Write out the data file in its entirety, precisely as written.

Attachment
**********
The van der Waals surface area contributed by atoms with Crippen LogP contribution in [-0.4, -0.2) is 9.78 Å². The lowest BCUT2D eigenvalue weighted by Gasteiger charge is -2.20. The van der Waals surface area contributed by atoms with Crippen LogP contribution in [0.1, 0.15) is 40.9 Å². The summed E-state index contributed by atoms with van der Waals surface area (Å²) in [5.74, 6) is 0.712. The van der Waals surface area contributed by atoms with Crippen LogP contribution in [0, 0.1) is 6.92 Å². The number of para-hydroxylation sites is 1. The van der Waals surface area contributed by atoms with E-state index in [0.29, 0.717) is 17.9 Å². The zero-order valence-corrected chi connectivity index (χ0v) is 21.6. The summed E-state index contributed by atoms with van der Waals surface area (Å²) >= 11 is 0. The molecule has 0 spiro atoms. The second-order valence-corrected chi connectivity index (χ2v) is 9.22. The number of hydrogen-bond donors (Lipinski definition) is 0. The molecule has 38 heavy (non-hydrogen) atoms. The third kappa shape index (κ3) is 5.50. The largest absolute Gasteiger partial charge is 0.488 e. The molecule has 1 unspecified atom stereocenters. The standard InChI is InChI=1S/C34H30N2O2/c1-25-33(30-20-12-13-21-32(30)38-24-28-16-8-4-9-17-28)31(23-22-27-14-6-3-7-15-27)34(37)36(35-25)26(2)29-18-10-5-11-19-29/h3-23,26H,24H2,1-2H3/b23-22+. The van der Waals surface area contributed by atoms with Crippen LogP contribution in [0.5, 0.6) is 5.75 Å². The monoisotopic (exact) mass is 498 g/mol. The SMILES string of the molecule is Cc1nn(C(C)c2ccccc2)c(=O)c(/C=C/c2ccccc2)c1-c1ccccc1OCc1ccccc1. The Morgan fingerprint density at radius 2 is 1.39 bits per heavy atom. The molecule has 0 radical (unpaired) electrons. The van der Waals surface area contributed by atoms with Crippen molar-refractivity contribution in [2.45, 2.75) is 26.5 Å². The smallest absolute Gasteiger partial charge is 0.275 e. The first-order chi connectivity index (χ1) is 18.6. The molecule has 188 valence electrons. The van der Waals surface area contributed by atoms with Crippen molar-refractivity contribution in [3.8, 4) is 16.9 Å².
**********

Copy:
The van der Waals surface area contributed by atoms with Crippen LogP contribution in [-0.4, -0.2) is 9.78 Å². The lowest BCUT2D eigenvalue weighted by Gasteiger charge is -2.20. The van der Waals surface area contributed by atoms with Crippen LogP contribution in [0.1, 0.15) is 40.9 Å². The summed E-state index contributed by atoms with van der Waals surface area (Å²) in [5.74, 6) is 0.712. The van der Waals surface area contributed by atoms with Crippen LogP contribution in [0, 0.1) is 6.92 Å². The number of para-hydroxylation sites is 1. The van der Waals surface area contributed by atoms with E-state index in [0.29, 0.717) is 17.9 Å². The zero-order valence-corrected chi connectivity index (χ0v) is 21.6. The summed E-state index contributed by atoms with van der Waals surface area (Å²) >= 11 is 0. The molecule has 0 spiro atoms. The second-order valence-corrected chi connectivity index (χ2v) is 9.22. The number of hydrogen-bond donors (Lipinski definition) is 0. The molecule has 38 heavy (non-hydrogen) atoms. The third kappa shape index (κ3) is 5.50. The largest absolute Gasteiger partial charge is 0.488 e. The molecule has 1 unspecified atom stereocenters. The standard InChI is InChI=1S/C34H30N2O2/c1-25-33(30-20-12-13-21-32(30)38-24-28-16-8-4-9-17-28)31(23-22-27-14-6-3-7-15-27)34(37)36(35-25)26(2)29-18-10-5-11-19-29/h3-23,26H,24H2,1-2H3/b23-22+. The van der Waals surface area contributed by atoms with Crippen LogP contribution in [0.5, 0.6) is 5.75 Å². The monoisotopic (exact) mass is 498 g/mol. The SMILES string of the molecule is Cc1nn(C(C)c2ccccc2)c(=O)c(/C=C/c2ccccc2)c1-c1ccccc1OCc1ccccc1. The Morgan fingerprint density at radius 2 is 1.39 bits per heavy atom. The molecule has 0 radical (unpaired) electrons. The van der Waals surface area contributed by atoms with Crippen molar-refractivity contribution in [2.45, 2.75) is 26.5 Å². The smallest absolute Gasteiger partial charge is 0.275 e. The first-order chi connectivity index (χ1) is 18.6. The molecule has 188 valence electrons. The van der Waals surface area contributed by atoms with Crippen molar-refractivity contribution in [3.8, 4) is 16.9 Å².